The process of archiving information used to be cut and dry, file a certain document under a certain number, or groups of numbers, and place it in its spot on the shelf.  As technology advances, however, it is changing the way in which documents are stored and used; even the media is changing.  A photograph used to be available as a negative or as a developed picture, but now it can still be both those things along with a pdf, a tiff, a jpg, a bmp, a png, and a gif.  These are all new formats of digital images, a rather recent development.

The process by which one digitizes photographs, as I know very well by now, is done manually, one at a time.  As I browsed through photo books at the University of North Dakota’s Elwyn B. Robinson Department of Special Collections, it became apparent to me that digitizing all of the pictures I wanted for the Fritz at 50 website project might take awhile.  Digitizing my chosen pictures was as simple as collecting the pictures I needed, sitting down at the computer in the archive connected to the scanner (they get a little grumpy if you take anything out of there), placing the photograph carefully on the scanning bed, previewing the picture, cropping as necessary, doing the final scan of the picture, and naming the digital file once the scan is complete.  So far I have scanned just over fifty photos, repeating the process above over and over.

Of course, pictures need to be scanned at a certain resolution and what I learned from Curt Hanson, Head of Special Collections, was just how to scan all sizes of photos.  I measured the longest side of the photo in inches and divided that number by 5000.  The result was what pixel amount would be used for that photo.  As an example, a photo that measured 10 inches on its longest side would only need to be 500 pixels, but a photo that measured 5 inches would need to be scanned at 1000 pixels.  Also, the greater the resolution of the picture the more time it took to scan.  One picture I remember took almost fifteen minutes to scan was a photo of the central reading room in the Chester Fritz Library from the early nineties.

Sure, scanning photos is not the most glorious job or the most fun, but it is becoming more and more necessary in this, the digital age.  If students are researching a topic, they go to the internet first.  If photos are digitized and archived properly those students will be able to access them online, saving their time and the time of the librarian who would have to fetch the item if it was in an archive.  The purpose of digital archives, and all digital media, is to streamline the way in which people search.  It is not that it is better or superior, it is simply much faster and more efficient.  Instead of going to the library and asking the archivist where Chester Fritz’s daybooks from China are, ask Google where they are from the comfort of your favorite lounge chair at home; that Google is one of the smartest people I know, he can find almost anything.  As long as the process of digitizing not only photographs, but documents as well, continues, archives of the future may become stacks of servers, not books.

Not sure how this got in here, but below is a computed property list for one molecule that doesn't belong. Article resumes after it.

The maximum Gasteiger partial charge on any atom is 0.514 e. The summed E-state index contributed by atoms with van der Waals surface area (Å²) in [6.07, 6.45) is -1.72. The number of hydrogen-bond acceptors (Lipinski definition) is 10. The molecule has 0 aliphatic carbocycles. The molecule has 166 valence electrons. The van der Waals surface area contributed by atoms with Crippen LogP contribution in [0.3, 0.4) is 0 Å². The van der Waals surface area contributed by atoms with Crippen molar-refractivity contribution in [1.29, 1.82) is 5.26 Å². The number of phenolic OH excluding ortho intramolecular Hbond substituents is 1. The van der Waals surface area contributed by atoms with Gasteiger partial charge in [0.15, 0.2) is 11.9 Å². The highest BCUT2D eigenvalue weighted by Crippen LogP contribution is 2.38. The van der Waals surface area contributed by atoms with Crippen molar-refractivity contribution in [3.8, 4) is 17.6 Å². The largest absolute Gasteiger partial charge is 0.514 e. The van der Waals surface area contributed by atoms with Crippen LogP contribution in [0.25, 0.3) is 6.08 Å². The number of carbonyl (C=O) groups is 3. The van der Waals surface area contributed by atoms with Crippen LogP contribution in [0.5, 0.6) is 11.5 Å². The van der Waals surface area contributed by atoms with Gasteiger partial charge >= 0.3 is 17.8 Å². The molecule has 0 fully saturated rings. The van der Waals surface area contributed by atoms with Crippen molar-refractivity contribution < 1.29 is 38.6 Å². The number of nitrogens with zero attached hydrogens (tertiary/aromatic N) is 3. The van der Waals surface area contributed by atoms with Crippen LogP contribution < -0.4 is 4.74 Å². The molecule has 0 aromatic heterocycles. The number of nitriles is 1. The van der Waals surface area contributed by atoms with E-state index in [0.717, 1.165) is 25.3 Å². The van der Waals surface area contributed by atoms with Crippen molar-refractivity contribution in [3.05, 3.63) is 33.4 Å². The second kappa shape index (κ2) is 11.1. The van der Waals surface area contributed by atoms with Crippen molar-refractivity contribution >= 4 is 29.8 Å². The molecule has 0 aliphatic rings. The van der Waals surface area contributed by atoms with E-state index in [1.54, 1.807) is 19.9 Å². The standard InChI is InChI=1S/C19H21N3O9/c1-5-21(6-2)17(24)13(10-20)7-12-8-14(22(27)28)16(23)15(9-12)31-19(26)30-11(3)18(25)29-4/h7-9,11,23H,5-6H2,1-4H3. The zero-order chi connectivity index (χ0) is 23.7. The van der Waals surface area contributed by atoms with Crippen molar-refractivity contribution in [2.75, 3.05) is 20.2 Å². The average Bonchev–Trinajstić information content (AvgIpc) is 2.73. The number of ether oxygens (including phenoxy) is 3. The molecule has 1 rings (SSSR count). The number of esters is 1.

Entering documents into Omeka

One of the interesting things about digital history is learning a new platform and trying to understand new terminology for data related to a digital item. Dealing with manuscripts in a classical sense usually involved taking notes on a letter or other manuscript and possibly making a copy of the item. With technology, research into manuscripts has changed at many institutions, though some repositories retain elements of the old school way of engaging materials. If I desire, I can take a letter and scan it into PDF, saving it to a jump drive for later use, which increases the versatility of the document, as I am not tied to the reading room taking notes on said document.

Omeka allows us to create a digital archive of collections of items on a given subject. You upload a file, or files, group them into collections, and they are accessible to the world via the Internet. While this sounds simple, there are some important considerations that can represent small challenges to the novice digital historian.

I have several letters from one of the folders in the University Archives collection # 28 relating to the Chester Fritz Library. These letters are replies from the dozens of institutions that the University sent invitations to attend the dedication for the Chester Fritz Library. While many are standard form letters indicating an inability to attend, there are a few interesting ones, which is a subject for another post.

Uploading these to Omeka is a simple process in that you find the file and add it, but there is important information needed to make the addition complete. This is the metadata, including Dublin Core information. This data provides greater detail as opposed to placing a PDF on the web with no supporting information. In Omeka, you have several items you can enter into the Dublin Core section, some that seem simple are a bit confusing. For instance, there are spaces to insert Format, Type, and Identifier, and while these are not required to add an item, they are important in providing greater detail to an object. The challenge is how the system lays out entering such data, providing a text box, where perhaps a drop down menu might be more appropriate. It’s a minor issue, but one where a change in interface could help those new to the platform overcome any concerns about making a mistake. Of course the best thing about digital history is that you can always edit it if you make a mistake.